SteadyStair doesn't baby the elderly on a staircase

Ruth Amos is making me feel old. Why? When she was 16 years old, she founded StairSteady and invented a contraption of the same name to help the elderly use the stairs. When I was 16, I — uh... Why don't we get back to Ruth?

From SteadyStair:

When not in use, the handle goes from the square section to a round at either the top or bottom of the stairs and so the handle folds away parallel with the wall and is unobtrusive. This allows the stairs to be used by both those with unlimited and limited mobility in the household.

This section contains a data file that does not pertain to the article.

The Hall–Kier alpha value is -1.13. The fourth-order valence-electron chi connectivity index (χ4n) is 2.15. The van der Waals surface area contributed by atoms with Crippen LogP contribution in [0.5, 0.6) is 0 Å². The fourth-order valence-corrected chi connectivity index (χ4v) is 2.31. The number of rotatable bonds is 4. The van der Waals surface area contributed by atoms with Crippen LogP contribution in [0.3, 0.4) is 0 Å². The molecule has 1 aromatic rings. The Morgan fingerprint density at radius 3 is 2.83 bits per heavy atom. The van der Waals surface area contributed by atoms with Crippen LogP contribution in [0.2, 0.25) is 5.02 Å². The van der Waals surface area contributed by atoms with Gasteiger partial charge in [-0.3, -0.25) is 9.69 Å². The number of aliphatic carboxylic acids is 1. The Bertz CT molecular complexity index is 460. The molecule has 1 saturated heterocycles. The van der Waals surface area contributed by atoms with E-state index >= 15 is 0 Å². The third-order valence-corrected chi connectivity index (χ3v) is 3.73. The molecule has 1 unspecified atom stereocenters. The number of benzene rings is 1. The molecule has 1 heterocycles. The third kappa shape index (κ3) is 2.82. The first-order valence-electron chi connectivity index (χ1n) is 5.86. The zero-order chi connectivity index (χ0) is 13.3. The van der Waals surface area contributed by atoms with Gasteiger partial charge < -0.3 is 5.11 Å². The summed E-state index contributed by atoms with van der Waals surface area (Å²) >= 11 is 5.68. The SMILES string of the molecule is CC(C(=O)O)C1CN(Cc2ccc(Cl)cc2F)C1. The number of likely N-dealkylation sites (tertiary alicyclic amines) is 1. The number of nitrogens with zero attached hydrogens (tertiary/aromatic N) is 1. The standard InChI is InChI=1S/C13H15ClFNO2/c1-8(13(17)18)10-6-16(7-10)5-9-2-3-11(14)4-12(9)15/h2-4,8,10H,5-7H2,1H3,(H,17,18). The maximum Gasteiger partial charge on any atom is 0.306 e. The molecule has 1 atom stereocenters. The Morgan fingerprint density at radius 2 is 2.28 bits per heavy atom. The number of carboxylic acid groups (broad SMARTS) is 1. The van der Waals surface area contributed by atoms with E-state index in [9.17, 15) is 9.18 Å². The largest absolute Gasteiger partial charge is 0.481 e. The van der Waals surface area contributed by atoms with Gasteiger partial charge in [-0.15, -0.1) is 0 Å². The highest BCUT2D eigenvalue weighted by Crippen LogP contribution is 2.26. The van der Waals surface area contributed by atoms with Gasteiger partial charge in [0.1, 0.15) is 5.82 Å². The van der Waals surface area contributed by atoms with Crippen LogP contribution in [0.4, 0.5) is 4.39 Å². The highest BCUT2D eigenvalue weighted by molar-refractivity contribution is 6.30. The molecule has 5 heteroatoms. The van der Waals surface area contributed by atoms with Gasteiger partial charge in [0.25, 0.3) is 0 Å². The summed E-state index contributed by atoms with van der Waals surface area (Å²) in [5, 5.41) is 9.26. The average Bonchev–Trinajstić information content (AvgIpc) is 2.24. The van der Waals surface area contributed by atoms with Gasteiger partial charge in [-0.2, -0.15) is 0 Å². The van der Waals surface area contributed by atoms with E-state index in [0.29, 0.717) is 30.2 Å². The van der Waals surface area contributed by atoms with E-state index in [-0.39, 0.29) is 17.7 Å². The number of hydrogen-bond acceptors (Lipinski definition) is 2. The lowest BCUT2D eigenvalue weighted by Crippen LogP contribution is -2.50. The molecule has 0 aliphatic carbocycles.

The benefit here is that older folks could still work their legs a bit. The downside? If you're at the top of the stairs and the SteadyStair is at the bottom, there's no way to recover it like a motorized chair. Amos and her team have a solution for that, though — two bars mounted to one rail.

SteadyStair is based in the UK and, depending on your setup needs, costs a couple hundred dollars. Good idea — or would you rather just have a chair ferry you up?

SteadyStair, via MAKE